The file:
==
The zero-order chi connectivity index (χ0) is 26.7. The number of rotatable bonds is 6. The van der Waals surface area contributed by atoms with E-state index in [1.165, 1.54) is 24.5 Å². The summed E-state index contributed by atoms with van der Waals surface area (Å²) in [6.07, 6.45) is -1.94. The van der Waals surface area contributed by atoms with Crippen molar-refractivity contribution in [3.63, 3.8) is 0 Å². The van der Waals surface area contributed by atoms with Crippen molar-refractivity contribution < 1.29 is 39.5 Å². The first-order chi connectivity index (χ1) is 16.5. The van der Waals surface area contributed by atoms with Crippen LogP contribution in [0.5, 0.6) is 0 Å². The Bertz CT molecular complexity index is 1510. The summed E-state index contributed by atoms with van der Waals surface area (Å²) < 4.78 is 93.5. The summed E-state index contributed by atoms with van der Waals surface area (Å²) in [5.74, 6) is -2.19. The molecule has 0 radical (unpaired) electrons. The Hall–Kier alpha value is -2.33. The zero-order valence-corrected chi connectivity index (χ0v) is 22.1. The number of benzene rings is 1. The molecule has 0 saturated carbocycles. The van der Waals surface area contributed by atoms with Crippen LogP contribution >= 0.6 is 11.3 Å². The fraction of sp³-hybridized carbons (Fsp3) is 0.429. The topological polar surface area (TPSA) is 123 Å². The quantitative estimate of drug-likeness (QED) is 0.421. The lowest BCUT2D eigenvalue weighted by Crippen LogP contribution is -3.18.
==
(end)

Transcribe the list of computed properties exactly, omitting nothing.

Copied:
The zero-order chi connectivity index (χ0) is 26.7. The number of rotatable bonds is 6. The van der Waals surface area contributed by atoms with E-state index in [1.165, 1.54) is 24.5 Å². The summed E-state index contributed by atoms with van der Waals surface area (Å²) in [6.07, 6.45) is -1.94. The van der Waals surface area contributed by atoms with Crippen molar-refractivity contribution in [3.63, 3.8) is 0 Å². The van der Waals surface area contributed by atoms with Crippen molar-refractivity contribution < 1.29 is 39.5 Å². The first-order chi connectivity index (χ1) is 16.5. The van der Waals surface area contributed by atoms with Crippen LogP contribution in [0.5, 0.6) is 0 Å². The Bertz CT molecular complexity index is 1510. The summed E-state index contributed by atoms with van der Waals surface area (Å²) < 4.78 is 93.5. The summed E-state index contributed by atoms with van der Waals surface area (Å²) in [5.74, 6) is -2.19. The molecule has 0 radical (unpaired) electrons. The Hall–Kier alpha value is -2.33. The zero-order valence-corrected chi connectivity index (χ0v) is 22.1. The number of benzene rings is 1. The molecule has 0 saturated carbocycles. The van der Waals surface area contributed by atoms with Crippen LogP contribution >= 0.6 is 11.3 Å². The fraction of sp³-hybridized carbons (Fsp3) is 0.429. The topological polar surface area (TPSA) is 123 Å². The quantitative estimate of drug-likeness (QED) is 0.421. The lowest BCUT2D eigenvalue weighted by Crippen LogP contribution is -3.18.